Bryan Caplan  

Tough Luck: A Followup Conversation With Bill Dickens

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My post on "Tough Luck" sparked a Facebook conversation with the great Bill Dickens.  Reprinted with his permission:

Bill: You've got to be kidding me. The problem with most of your examples is simple. While Libertarians have to say tough luck! The person defending government would say "Hmm... your right! Let's change that!" At worst they would say "The benefits outweigh the harms" (as in the case of regulation). There is no comparision.

Bryan: Are you kidding me, Bill? Libertarians can't say, "The benefits outweigh the harms"? They can't say, "Let's change that by giving more to charity" or "Let's persuade people to live more prudently"?

Bill: @Bryan, you were the one who put the words "tough luck" into the mouths of libertarians, not me. I wouldn't have objected to a post that made the point that there are other ways of dealing with the examples you cite besides saying "tough luck." I also wouldn't have objected if you had tried to make the case that we are better off not giving government support. I worry though that "tough luck" is the first thought and that the reactions in your response are an after thought. It seems to me that radical individualists really don't feel responsibility for others and reject Rawlsian/social insurance sorts of arguments. It seems to me there really is a difference here in the desire to fix problems rather than to excuse ignoring them.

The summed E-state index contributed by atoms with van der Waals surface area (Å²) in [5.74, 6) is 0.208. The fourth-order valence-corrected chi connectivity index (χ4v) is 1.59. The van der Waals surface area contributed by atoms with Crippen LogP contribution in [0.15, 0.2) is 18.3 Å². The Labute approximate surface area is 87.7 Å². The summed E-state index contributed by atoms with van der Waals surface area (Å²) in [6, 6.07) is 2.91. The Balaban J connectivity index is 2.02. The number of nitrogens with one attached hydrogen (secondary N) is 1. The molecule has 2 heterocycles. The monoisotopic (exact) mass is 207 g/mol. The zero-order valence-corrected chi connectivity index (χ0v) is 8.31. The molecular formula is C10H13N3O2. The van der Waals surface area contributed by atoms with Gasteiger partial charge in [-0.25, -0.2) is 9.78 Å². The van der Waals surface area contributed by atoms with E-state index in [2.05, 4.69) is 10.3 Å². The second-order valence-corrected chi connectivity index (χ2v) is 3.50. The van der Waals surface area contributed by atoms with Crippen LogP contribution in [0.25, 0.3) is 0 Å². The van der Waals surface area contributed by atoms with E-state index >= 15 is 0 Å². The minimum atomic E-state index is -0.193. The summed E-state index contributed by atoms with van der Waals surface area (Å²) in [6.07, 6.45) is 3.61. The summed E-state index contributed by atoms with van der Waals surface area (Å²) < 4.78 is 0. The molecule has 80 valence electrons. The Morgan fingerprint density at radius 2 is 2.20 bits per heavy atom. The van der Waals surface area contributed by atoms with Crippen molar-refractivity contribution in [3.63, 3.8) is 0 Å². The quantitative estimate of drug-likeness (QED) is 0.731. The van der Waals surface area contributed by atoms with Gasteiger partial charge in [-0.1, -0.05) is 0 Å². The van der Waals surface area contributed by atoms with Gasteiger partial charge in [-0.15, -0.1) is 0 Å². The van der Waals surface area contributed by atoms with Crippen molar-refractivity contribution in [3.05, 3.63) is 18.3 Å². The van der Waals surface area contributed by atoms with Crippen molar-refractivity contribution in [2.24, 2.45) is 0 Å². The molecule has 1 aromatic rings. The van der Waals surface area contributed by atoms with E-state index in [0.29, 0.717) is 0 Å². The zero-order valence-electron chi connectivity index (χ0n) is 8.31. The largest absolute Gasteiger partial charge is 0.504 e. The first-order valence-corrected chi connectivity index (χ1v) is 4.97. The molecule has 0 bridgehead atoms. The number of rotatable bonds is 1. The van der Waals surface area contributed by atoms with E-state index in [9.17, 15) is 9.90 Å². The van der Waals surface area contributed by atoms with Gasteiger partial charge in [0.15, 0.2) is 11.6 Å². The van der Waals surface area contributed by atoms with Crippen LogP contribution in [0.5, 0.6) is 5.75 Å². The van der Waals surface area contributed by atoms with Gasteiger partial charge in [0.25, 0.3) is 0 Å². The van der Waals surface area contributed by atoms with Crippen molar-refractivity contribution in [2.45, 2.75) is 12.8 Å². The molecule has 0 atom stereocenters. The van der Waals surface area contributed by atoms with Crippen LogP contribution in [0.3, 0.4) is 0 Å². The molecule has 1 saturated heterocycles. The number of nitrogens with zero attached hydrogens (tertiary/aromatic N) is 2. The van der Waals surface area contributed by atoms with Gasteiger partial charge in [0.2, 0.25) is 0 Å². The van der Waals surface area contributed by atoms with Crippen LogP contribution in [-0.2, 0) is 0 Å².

Bryan: @Bill - My point is that everyone eventually says "Tough luck." The hypotheticals were constructed to skip to that point. If X, Y, and Z are how you fix problems, just specify, "What if X, Y, and Z are inadequate. What then?"



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COMMENTS (9 to date)
sieben writes:

"Tough luck" is the first response because libertarians are intellectually honest. They recognize that if they advocate private property rights, they have to bite into all that entails.

Statists, on the other hand, are not advocating statism. They're advocating virtuous statism, which is why they can never be held accountable for bad government outcomes. Such bad outcomes are, by definition, not virtuous!

Really, if substituting virtues for real political philosophy were valid, all we'd need to say is "I wish everyone played nice"

MikeP writes:

"It seems to me that radical individualists really don't feel responsibility for others and reject Rawlsian/social insurance sorts of arguments."

So do kindhearted liberals, unless they advocate taking most every dollar currently redistributed in the US and giving it to the truly poor in other parts of the world.

Alex Godofsky writes:
Bryan: Are you kidding me, Bill? Libertarians can't say, "The benefits outweigh the harms"? They can't say, "Let's change that by giving more to charity" or "Let's persuade people to live more prudently"?

Like it or not, the people you're talking to believe that "the government" has some sort of agency in the relevant context, such that we can talk about what policy "should" be; by contrast, almost no one ever assigns any sort of agency to society as a whole.

Public choice, etc. give us solid reasons to question the scope of the former, but it seems pretty clear that in some sense they are right that we can talk about what policy "should" do and we can't talk about what society "should" do.

Tom West writes:

MikeP, you are, of course, correct.